Each time you install a card in a different PCI expansion slot it will detected again by your PC, both in the BIOS and by Windows; so if you tried several options after last month's feature on choosing the best slot for your soundcard, your Registry may well have ended up with multiple references to your hardware. Although these won't show up in Device Manager, they clutter up the hardware section of your Registry and your PC may well benefit from a Safe Mode cleanup, as described in PC Notes June 2000. However, your Registry will only contain these redundant references if you've gone through the 'New Hardware Found' cycle, so multi-boot users need only examine the Windows installation they booted into while shuffling their card's position.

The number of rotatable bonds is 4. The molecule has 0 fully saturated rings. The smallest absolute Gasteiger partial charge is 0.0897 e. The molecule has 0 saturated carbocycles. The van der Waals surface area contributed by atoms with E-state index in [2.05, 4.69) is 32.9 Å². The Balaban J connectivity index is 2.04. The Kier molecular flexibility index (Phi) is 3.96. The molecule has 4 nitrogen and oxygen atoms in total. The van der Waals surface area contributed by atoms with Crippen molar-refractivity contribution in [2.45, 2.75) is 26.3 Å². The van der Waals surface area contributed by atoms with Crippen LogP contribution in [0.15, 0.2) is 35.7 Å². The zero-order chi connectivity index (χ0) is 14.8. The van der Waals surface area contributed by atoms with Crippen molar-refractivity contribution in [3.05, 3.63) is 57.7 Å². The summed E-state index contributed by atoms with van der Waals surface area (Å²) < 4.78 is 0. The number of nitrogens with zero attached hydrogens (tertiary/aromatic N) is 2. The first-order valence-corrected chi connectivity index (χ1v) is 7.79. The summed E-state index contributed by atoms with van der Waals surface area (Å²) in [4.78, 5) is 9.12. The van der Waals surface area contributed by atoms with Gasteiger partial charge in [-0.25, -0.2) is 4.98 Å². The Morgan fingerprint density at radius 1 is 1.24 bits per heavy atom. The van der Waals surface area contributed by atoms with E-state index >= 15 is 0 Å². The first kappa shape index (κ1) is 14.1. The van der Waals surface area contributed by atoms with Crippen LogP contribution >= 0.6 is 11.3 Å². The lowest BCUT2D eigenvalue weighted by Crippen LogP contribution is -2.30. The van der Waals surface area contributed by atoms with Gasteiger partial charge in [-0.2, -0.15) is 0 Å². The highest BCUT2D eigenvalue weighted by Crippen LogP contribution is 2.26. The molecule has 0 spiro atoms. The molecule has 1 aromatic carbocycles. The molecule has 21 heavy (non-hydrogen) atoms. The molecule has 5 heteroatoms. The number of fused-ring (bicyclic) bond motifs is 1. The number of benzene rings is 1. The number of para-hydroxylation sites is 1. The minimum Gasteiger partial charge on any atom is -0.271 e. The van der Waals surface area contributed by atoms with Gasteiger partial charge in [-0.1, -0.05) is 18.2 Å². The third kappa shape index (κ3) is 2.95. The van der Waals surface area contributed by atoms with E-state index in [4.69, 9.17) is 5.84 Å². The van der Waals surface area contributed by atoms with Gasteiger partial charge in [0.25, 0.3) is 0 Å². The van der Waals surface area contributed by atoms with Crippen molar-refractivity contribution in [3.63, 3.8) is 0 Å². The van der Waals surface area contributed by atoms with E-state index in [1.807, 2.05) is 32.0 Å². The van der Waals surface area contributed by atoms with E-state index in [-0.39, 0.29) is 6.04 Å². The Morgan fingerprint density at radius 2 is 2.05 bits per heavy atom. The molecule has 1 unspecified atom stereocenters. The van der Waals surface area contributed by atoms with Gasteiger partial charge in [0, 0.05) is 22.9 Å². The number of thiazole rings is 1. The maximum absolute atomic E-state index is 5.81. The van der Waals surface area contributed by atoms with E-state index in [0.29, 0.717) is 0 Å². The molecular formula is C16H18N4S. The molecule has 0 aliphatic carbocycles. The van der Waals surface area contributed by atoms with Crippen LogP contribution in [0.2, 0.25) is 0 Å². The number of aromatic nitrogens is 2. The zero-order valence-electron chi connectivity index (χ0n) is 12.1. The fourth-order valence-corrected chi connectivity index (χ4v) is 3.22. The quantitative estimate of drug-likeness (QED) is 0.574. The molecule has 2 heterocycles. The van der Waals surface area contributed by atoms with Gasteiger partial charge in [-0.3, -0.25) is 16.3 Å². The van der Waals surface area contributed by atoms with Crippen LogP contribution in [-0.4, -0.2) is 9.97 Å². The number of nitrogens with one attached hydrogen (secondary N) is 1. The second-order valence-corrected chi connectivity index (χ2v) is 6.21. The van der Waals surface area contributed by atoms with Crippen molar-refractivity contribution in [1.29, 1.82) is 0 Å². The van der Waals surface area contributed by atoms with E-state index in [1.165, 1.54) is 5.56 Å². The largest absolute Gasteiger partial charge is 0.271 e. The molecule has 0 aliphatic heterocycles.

If your MIDI interface doesn't have multi-client drivers, you may be tempted to install a MIDI patch-cable utility to add this capability. The famous Hubi's Loopback doesn't run under Windows 2000 or XP, but two products that do are the $14 Ntonyx MIDI Matrix (www.ntonyx.com/mm10.htm) and the freeware Midi Yoke (www.midiox.com/myoke.htm), although the latter's Windows NT/2000/XP version is a largely unsupported beta. Unfortunately, Gigastudio seems to take a violent dislike to such products under XP, as I recently discovered after installing Midi Yoke. It worked flawlessly with other applications like Cubase SX, but Gigastudio took minutes rather than seconds to launch and left my CPU running permanently at 100 percent so that my PC slowed to a crawl. A little research showed that various other Gigastudio users had experienced the same problem, but I couldn't find any way to solve it. Thankfully I had another course of action: to abandon the slightly lower latency of my Midisport 8x8's serial port drivers, and install the latest USB versions, which do have multi-client capability.